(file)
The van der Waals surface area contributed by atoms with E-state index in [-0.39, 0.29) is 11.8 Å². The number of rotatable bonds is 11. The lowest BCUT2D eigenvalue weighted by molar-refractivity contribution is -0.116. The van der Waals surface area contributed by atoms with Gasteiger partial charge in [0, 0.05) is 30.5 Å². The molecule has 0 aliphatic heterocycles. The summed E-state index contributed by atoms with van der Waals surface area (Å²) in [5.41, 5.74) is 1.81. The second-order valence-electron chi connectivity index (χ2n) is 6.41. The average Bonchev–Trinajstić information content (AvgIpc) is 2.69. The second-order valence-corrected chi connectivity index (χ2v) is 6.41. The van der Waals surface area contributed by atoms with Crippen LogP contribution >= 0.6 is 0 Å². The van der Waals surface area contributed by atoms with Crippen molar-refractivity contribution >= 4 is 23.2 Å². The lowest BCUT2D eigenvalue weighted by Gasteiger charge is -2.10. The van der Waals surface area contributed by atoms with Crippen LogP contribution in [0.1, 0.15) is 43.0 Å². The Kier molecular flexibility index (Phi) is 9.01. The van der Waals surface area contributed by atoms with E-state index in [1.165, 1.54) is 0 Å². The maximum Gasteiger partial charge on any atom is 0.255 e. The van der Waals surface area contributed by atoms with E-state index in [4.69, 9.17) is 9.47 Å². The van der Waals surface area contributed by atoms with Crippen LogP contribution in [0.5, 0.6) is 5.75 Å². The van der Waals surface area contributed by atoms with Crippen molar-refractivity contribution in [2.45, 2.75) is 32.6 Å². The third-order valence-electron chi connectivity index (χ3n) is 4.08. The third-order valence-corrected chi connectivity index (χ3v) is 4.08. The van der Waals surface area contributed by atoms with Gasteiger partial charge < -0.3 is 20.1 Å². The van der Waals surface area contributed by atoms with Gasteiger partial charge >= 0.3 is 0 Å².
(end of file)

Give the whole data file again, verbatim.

The van der Waals surface area contributed by atoms with E-state index in [-0.39, 0.29) is 11.8 Å². The number of rotatable bonds is 11. The lowest BCUT2D eigenvalue weighted by molar-refractivity contribution is -0.116. The van der Waals surface area contributed by atoms with Gasteiger partial charge in [0, 0.05) is 30.5 Å². The molecule has 0 aliphatic heterocycles. The summed E-state index contributed by atoms with van der Waals surface area (Å²) in [5.41, 5.74) is 1.81. The second-order valence-electron chi connectivity index (χ2n) is 6.41. The average Bonchev–Trinajstić information content (AvgIpc) is 2.69. The second-order valence-corrected chi connectivity index (χ2v) is 6.41. The van der Waals surface area contributed by atoms with Crippen LogP contribution >= 0.6 is 0 Å². The van der Waals surface area contributed by atoms with Crippen molar-refractivity contribution >= 4 is 23.2 Å². The lowest BCUT2D eigenvalue weighted by Gasteiger charge is -2.10. The van der Waals surface area contributed by atoms with Crippen LogP contribution in [0.1, 0.15) is 43.0 Å². The Kier molecular flexibility index (Phi) is 9.01. The van der Waals surface area contributed by atoms with E-state index in [1.165, 1.54) is 0 Å². The maximum Gasteiger partial charge on any atom is 0.255 e. The van der Waals surface area contributed by atoms with E-state index in [4.69, 9.17) is 9.47 Å². The van der Waals surface area contributed by atoms with Crippen LogP contribution in [0.5, 0.6) is 5.75 Å². The van der Waals surface area contributed by atoms with Crippen molar-refractivity contribution in [2.45, 2.75) is 32.6 Å². The third-order valence-electron chi connectivity index (χ3n) is 4.08. The third-order valence-corrected chi connectivity index (χ3v) is 4.08. The van der Waals surface area contributed by atoms with Gasteiger partial charge < -0.3 is 20.1 Å². The van der Waals surface area contributed by atoms with Gasteiger partial charge >= 0.3 is 0 Å².